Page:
Arriving mysteriously by post on January 24, 2022, this collection of 42 manuscript scores from the 1920s from the former USSR is unique
These scores, written by the hand of a Russian copyist (as evidenced by the use of Cyrillic in several song titles), contain mainly Yiddish folk songs, composed among others by Joel Engel or Moshe Milner (Main harz tsugeiht in mir, A dudke…) and Hebrew songs (Ani hadal, Modeh ani…). There is also an original arrangement of the Zionist hymn Hatikva, signed by Alberto Hemsi with the place and date of composition: Smyrna, 1919.
Beyond the exceptional quality of these scores, which crossed the 20th century and travelled thousands of kilometres before arriving at the European Institute of Jewish Music, it is the way in which these documents came to us that surprised us the most. Indeed, one morning we opened our mailbox and discovered a box containing dozens of pages of handwritten scores. Written in Latin and Cyrillic characters, we quickly realised that most of them were Yiddish songs. On many of the pages, a Slavic-sounding name came up regularly. But besides that, there was nothing, no word or message wishing us good reception, or explaining the origin of the scores. There was only an initial, a name and the address of the sender. So we put on our detective headgear, took out the magnifying glass and pipe, and began our investigation. Where could these scores have come from?
We are fortunate to be connected to the whole world today, and with the help of social networks we were able to find our mysterious sender. A certain Bernard Peyrotte, manager of the Arioso music bookstore on rue de Rome in Paris. While cleaning out his cellar, which was full of sheet music, he came across a box containing our beautiful manuscripts. With good sense and knowledge of the European Institute of Jewish Music, he sent us the documents, knowing that this was certainly the best place to preserve them and make them accessible.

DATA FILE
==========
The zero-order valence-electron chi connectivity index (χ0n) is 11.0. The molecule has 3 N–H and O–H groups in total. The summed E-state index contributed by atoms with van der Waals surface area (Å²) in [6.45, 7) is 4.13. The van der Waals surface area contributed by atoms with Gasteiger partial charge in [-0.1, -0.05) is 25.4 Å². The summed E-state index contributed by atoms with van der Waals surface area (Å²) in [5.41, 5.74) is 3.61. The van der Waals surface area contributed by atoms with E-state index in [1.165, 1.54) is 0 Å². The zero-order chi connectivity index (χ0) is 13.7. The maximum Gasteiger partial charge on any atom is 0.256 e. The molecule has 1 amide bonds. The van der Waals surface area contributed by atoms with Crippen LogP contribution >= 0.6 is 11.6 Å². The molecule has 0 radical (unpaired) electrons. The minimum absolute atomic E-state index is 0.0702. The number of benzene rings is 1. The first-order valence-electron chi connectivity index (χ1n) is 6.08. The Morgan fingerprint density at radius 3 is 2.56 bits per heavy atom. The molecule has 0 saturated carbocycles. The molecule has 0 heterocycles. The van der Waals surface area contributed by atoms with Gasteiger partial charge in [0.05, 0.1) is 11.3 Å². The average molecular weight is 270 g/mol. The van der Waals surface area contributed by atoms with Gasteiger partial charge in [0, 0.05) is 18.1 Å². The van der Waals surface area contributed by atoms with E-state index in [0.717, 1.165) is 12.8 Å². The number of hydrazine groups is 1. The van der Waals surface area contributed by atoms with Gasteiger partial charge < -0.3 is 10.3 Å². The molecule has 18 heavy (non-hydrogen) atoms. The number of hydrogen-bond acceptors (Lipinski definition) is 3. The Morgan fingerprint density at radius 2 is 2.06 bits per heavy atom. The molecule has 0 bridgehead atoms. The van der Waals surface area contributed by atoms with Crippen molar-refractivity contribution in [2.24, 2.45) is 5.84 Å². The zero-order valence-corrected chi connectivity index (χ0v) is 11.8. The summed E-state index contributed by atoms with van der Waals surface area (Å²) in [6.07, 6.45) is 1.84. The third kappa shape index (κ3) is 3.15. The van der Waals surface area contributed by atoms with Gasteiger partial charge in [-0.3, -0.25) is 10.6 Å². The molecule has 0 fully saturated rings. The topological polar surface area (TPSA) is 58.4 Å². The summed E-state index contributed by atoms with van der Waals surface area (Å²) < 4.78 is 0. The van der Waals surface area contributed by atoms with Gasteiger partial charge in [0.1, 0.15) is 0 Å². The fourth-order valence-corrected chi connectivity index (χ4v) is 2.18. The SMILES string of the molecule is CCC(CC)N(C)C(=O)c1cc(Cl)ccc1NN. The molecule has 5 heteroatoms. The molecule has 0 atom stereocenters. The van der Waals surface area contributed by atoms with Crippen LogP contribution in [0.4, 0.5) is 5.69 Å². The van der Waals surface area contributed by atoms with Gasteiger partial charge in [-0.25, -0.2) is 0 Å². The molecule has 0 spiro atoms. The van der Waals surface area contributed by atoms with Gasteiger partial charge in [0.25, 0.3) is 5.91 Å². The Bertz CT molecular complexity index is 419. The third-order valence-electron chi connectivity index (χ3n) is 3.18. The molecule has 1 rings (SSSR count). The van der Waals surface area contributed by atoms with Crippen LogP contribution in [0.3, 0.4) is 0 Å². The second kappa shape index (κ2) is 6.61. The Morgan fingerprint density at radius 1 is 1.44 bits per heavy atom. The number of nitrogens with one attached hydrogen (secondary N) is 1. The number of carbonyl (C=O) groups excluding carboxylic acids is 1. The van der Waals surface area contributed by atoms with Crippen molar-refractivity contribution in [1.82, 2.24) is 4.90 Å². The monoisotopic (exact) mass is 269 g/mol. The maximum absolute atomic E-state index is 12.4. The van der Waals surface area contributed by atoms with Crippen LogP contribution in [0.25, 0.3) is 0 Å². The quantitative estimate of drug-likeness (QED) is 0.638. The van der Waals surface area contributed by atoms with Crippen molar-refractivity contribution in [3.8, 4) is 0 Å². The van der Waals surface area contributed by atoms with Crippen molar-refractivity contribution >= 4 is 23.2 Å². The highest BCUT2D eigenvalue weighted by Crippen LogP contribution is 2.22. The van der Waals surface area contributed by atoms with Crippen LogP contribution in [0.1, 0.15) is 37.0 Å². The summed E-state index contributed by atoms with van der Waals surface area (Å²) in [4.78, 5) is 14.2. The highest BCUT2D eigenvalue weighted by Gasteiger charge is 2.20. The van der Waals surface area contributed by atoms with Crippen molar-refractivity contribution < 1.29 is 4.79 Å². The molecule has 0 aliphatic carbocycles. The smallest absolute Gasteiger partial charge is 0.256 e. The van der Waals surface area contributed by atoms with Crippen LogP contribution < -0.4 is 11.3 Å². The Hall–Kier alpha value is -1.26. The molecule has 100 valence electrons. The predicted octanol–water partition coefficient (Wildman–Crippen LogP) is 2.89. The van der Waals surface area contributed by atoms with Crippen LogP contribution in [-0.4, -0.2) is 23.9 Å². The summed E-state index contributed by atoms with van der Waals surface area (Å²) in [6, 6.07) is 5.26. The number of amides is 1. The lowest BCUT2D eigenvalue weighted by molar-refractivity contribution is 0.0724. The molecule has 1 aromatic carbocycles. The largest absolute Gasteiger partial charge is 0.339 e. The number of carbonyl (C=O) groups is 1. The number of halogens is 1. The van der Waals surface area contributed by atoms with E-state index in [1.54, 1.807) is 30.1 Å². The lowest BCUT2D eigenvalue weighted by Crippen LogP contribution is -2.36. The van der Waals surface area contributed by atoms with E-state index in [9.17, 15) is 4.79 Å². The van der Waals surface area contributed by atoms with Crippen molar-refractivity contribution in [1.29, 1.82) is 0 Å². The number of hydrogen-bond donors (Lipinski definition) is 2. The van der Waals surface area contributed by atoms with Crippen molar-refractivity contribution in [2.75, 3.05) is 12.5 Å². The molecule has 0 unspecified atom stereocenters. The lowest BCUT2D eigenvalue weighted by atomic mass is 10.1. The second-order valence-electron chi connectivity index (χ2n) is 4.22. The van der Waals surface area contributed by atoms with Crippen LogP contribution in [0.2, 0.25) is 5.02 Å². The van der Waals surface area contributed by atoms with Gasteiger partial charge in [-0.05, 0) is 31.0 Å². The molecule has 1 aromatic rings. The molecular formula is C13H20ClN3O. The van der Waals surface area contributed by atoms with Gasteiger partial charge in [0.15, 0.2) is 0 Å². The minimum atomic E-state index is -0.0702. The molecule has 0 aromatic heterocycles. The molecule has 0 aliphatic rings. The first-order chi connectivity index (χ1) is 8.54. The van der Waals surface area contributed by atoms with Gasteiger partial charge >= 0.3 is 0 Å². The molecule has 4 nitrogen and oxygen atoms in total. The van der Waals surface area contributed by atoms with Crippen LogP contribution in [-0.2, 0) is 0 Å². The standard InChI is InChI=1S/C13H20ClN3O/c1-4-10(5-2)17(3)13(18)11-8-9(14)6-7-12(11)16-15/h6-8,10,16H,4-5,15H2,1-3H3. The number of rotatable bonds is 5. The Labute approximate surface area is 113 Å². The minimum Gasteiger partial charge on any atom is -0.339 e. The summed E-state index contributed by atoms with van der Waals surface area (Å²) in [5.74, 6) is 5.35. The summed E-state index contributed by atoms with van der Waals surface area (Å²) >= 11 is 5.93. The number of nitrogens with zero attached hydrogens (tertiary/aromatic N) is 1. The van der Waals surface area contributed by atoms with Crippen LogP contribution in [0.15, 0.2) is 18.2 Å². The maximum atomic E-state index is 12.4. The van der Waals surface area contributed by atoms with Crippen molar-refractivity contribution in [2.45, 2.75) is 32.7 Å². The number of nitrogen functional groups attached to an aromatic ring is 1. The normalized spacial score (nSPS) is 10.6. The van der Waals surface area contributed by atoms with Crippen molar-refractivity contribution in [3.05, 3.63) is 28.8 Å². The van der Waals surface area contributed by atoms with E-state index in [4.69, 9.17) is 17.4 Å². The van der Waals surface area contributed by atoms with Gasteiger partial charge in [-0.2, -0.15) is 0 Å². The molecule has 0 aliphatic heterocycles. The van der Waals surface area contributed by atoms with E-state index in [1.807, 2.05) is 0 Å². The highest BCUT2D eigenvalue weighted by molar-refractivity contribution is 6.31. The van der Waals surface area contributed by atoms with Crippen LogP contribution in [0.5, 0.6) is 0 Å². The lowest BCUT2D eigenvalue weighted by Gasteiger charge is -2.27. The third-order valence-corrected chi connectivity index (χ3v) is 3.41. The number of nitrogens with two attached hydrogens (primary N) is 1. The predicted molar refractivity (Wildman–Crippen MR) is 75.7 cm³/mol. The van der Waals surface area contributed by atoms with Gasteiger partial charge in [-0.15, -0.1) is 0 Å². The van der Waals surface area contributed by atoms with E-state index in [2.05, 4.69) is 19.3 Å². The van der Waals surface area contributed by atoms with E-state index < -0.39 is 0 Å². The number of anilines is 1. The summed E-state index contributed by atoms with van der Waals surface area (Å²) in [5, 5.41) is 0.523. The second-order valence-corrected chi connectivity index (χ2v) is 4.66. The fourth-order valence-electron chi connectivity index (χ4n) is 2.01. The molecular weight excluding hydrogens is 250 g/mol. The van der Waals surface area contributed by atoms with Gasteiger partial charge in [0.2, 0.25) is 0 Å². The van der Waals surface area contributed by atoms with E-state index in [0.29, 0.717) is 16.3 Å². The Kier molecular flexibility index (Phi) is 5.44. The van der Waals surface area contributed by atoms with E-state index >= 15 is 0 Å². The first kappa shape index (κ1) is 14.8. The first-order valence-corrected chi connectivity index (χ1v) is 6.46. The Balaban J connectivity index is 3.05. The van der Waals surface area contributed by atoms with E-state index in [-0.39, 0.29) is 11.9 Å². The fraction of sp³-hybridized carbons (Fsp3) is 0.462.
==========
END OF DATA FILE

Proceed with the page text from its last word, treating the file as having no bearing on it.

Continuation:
Contacted by telephone, he told us that he unfortunately knew nothing about these scores that someone had given him 10 or 20 years ago.
The investigation was therefore continuing…
Thanks to social networks, we were able to talk to some of the most prominent scholars of Jewish, and particularly Ashkenazi, folklore in the United States. After numerous exchanges and the sending of score excerpts, we were able to deduce that most of the scores were non-autograph works by Joel Engel, sometimes called “the true founding father of the modern Jewish music revival”.
The investigation is therefore well advanced, but not sealed. Indeed, several questions remain unresolved to this day. Who transcribed these scores? They undoubtedly date from Joel Engel’s time, but the handwriting does not resemble his own. Was it one of his friends or colleagues, an admirer or musician? And how did they get to Paris? Who deposited them in this music bookshop? The mystery remains. But from now on, these scores are in a safe place, digitised, stored and accessible on our online catalogue.